This letter is in the same condition it was received (it came with yellow highlights). The Colorado Springs address is one of many old addresses I've used in the past and has long been obsolete. If you wish, please contact me at the e-mail address provided below.
Peter Popoff is guilty of something known as the "personalized" letter scam (a form of mail fraud). He makes people believe that he is writing to them personally when in fact it is the work of a computer used by his staff who insert a person's info into the text of a pre-written letter (using the person's name, address and prayer request).
A correspondent to this website reported to me that she and her husband received an identical letter with added words from a Rev. Paul Lewis in June 2007, exactly ten years after I received my Peter Popoff letter. (I've verified the existence of the Lewis letter and now have it in my possession.) In November 2007 another correspondant wrote to tell me that he had received the same letter from a Rev. Jim Whittington (who's based in Atlanta).
Now before some of you "Evangelical" types (and other folks) snicker about how people could be deceived by this kind of phony letter be sure to keep in mind that people only seek out "ministers" like Popoff because they couldn't find any healing and deliverance in any of your cold-hearted churches. And why am I one of the few Christian websites on the Internet warning people about a prominent form of deception almost no other Christian ministers care to educate people about? I know, a large number of you "spiritual leaders" are too busy repeatedly collecting offerings from your congregations. Many of you really aren't that much different from Oral Roberts, Robert Tilton, Rex Humbard, Marilyn Hickey, Don Stewart (Phoenix), and several others who are using the same form of Peter Popoff's trickery to exploit hurting people. (In recent years more people have become active online in exposing Popoff.)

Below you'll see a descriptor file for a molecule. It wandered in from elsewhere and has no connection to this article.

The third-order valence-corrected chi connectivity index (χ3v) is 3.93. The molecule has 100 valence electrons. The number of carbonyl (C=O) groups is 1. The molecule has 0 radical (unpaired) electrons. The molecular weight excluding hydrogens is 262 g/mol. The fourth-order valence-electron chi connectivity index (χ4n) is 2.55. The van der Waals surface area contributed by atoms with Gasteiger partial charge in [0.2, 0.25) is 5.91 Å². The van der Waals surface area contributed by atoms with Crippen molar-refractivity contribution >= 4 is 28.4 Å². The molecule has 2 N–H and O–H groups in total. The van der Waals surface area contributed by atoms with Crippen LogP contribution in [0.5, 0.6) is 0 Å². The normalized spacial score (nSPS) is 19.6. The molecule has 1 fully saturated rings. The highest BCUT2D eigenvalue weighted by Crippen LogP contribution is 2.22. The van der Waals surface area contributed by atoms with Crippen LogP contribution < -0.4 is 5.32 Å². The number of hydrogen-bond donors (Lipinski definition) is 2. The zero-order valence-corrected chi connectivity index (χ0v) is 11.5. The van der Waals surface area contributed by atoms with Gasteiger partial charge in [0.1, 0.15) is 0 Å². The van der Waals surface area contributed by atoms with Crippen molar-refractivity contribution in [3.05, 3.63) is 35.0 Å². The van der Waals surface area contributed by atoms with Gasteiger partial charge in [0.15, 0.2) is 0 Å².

The late Oral Roberts actually learned this deception decades back from one James Eugene Ewing who developed the computerized mailing scam adopted by many televangelists. Ewing has operated under many different names, most recently using the name Saint Matthew's Churches.
(One of the best and very sobering reality-based / Scripturally sound instructional video productions available on DVD: "The Signs & Wonders Movement Exposed".)
If you examine the last paragraph of the letter above you will notice that Popoff (or his ghost writer) connects a person's financial contribution (sacrifice) to his ministry with obedience to the Holy Spirit. In contrast to this teaching, the Lord Jesus Christ told the Pharisees (the religious Popoffs of the time) that He desires mercy and not sacrifice (see Matthew 9:13; 12:7; reference also Psalm 51:17). Popoff uses spiritual manipulation in order to increase his wealth. He associates his evil intent with the will and Spirit of God (thus committing blasphemy of the Holy Spirit). Indeed, if Popoff has no shame or no guilt knowing that he has maligned the name of God and damaged and ruined lives throughout the world the case can be made that he has probably already crossed over into the unpardonable sin (but no one is unredeemable). If he does not take this last opportunity given unto him to repent his soon and eventual destruction will be swift (2 Peter 2:1-3).
Hey Pete...how do you like them apples? Sincerely, "Brother" Karjala
Popoff is right about one thing: God sees.
Thanks to a tipster I believe I now have the info people have been searching for years to find:
The home address for the televangelist ghost writing scammer James Eugene Ewing:
606 N. Alpine Dr.
Beverly Hills, CA 90210-3304
(Sales Date: 10-08-2009)
It has been reported to me that Gene Ewing has the house registered in his wife Elizabeth's mother's name (surname Rooney).
The ownership information from Knowx.com lists the buyer address of the above Beverly Hills mansion at a Tulsa address:
515 Main St. Unit 300
Tulsa, OK 74103-4465
The above Tulsa address is for The Joyce Law Firm which in the past has had as its client James Eugene Ewing and his organization Saint Matthew's Churches.
a dated picture of Ewing (circa early 2000s)